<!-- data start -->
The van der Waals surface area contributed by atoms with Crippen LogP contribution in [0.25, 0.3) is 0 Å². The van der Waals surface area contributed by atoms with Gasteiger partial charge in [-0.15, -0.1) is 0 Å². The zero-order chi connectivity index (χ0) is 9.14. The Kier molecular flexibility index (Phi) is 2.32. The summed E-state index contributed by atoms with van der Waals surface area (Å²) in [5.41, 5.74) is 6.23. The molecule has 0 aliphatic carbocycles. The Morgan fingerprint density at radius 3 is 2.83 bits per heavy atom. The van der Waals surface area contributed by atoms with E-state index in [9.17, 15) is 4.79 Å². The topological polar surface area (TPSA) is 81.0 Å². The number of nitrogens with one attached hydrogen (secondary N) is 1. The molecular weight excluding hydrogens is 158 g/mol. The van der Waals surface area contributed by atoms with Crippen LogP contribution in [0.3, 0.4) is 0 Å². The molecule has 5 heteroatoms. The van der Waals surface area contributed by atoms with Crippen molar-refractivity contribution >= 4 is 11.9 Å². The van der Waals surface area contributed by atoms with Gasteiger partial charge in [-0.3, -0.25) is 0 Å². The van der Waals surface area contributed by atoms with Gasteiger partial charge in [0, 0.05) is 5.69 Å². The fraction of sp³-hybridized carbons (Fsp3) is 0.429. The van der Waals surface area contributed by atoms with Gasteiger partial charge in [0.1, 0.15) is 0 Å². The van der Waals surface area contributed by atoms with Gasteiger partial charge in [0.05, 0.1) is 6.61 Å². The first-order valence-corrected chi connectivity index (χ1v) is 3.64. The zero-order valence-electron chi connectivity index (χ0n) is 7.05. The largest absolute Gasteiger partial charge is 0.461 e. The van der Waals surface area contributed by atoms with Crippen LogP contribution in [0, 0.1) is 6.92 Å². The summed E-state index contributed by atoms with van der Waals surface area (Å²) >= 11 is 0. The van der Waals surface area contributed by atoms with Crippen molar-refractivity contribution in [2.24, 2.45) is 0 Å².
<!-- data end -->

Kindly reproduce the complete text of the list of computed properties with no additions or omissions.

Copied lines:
The van der Waals surface area contributed by atoms with Crippen LogP contribution in [0.25, 0.3) is 0 Å². The van der Waals surface area contributed by atoms with Gasteiger partial charge in [-0.15, -0.1) is 0 Å². The zero-order chi connectivity index (χ0) is 9.14. The Kier molecular flexibility index (Phi) is 2.32. The summed E-state index contributed by atoms with van der Waals surface area (Å²) in [5.41, 5.74) is 6.23. The molecule has 0 aliphatic carbocycles. The Morgan fingerprint density at radius 3 is 2.83 bits per heavy atom. The van der Waals surface area contributed by atoms with E-state index in [9.17, 15) is 4.79 Å². The topological polar surface area (TPSA) is 81.0 Å². The number of nitrogens with one attached hydrogen (secondary N) is 1. The molecular weight excluding hydrogens is 158 g/mol. The van der Waals surface area contributed by atoms with Crippen LogP contribution in [0.3, 0.4) is 0 Å². The molecule has 5 heteroatoms. The van der Waals surface area contributed by atoms with Crippen molar-refractivity contribution >= 4 is 11.9 Å². The van der Waals surface area contributed by atoms with Gasteiger partial charge in [-0.3, -0.25) is 0 Å². The van der Waals surface area contributed by atoms with Gasteiger partial charge in [0, 0.05) is 5.69 Å². The fraction of sp³-hybridized carbons (Fsp3) is 0.429. The van der Waals surface area contributed by atoms with Gasteiger partial charge in [0.1, 0.15) is 0 Å². The van der Waals surface area contributed by atoms with Gasteiger partial charge in [0.05, 0.1) is 6.61 Å². The first-order valence-corrected chi connectivity index (χ1v) is 3.64. The zero-order valence-electron chi connectivity index (χ0n) is 7.05. The largest absolute Gasteiger partial charge is 0.461 e. The van der Waals surface area contributed by atoms with Crippen LogP contribution in [0, 0.1) is 6.92 Å². The summed E-state index contributed by atoms with van der Waals surface area (Å²) >= 11 is 0. The van der Waals surface area contributed by atoms with Crippen molar-refractivity contribution in [2.24, 2.45) is 0 Å².